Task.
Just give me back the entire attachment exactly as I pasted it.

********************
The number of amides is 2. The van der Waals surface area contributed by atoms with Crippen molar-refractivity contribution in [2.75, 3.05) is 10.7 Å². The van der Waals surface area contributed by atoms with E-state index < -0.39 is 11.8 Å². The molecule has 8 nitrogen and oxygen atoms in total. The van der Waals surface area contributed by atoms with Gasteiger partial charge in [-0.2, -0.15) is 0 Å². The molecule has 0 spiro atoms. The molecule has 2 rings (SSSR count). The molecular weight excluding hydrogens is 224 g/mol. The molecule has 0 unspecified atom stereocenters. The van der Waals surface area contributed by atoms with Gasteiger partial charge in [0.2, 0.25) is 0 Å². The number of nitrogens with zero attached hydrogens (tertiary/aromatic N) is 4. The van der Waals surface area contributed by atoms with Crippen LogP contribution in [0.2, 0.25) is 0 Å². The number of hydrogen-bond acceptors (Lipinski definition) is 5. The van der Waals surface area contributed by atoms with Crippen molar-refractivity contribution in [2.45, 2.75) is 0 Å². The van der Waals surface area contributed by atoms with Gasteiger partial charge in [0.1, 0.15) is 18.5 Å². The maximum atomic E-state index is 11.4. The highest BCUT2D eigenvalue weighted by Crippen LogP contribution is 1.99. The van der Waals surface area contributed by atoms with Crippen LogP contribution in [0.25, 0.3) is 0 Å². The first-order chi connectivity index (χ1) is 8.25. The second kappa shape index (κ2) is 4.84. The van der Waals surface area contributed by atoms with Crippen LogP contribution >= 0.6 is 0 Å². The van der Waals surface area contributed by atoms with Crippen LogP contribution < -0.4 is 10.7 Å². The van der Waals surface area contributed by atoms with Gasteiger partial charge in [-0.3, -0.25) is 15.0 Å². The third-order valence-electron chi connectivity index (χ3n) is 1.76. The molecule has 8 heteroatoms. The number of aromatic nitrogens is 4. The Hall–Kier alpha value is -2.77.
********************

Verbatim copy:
The number of amides is 2. The van der Waals surface area contributed by atoms with Crippen molar-refractivity contribution in [2.75, 3.05) is 10.7 Å². The van der Waals surface area contributed by atoms with E-state index < -0.39 is 11.8 Å². The molecule has 8 nitrogen and oxygen atoms in total. The van der Waals surface area contributed by atoms with Gasteiger partial charge in [-0.2, -0.15) is 0 Å². The molecule has 0 spiro atoms. The molecule has 2 rings (SSSR count). The molecular weight excluding hydrogens is 224 g/mol. The molecule has 0 unspecified atom stereocenters. The van der Waals surface area contributed by atoms with Gasteiger partial charge in [0.2, 0.25) is 0 Å². The number of nitrogens with zero attached hydrogens (tertiary/aromatic N) is 4. The van der Waals surface area contributed by atoms with Crippen LogP contribution in [0.2, 0.25) is 0 Å². The number of hydrogen-bond acceptors (Lipinski definition) is 5. The van der Waals surface area contributed by atoms with Crippen molar-refractivity contribution in [2.45, 2.75) is 0 Å². The van der Waals surface area contributed by atoms with Gasteiger partial charge in [0.1, 0.15) is 18.5 Å². The maximum atomic E-state index is 11.4. The highest BCUT2D eigenvalue weighted by Crippen LogP contribution is 1.99. The van der Waals surface area contributed by atoms with Crippen LogP contribution in [0.25, 0.3) is 0 Å². The first-order chi connectivity index (χ1) is 8.25. The second kappa shape index (κ2) is 4.84. The van der Waals surface area contributed by atoms with Crippen LogP contribution >= 0.6 is 0 Å². The van der Waals surface area contributed by atoms with Crippen LogP contribution < -0.4 is 10.7 Å². The van der Waals surface area contributed by atoms with Gasteiger partial charge in [-0.3, -0.25) is 15.0 Å². The third-order valence-electron chi connectivity index (χ3n) is 1.76. The molecule has 8 heteroatoms. The number of aromatic nitrogens is 4. The Hall–Kier alpha value is -2.77.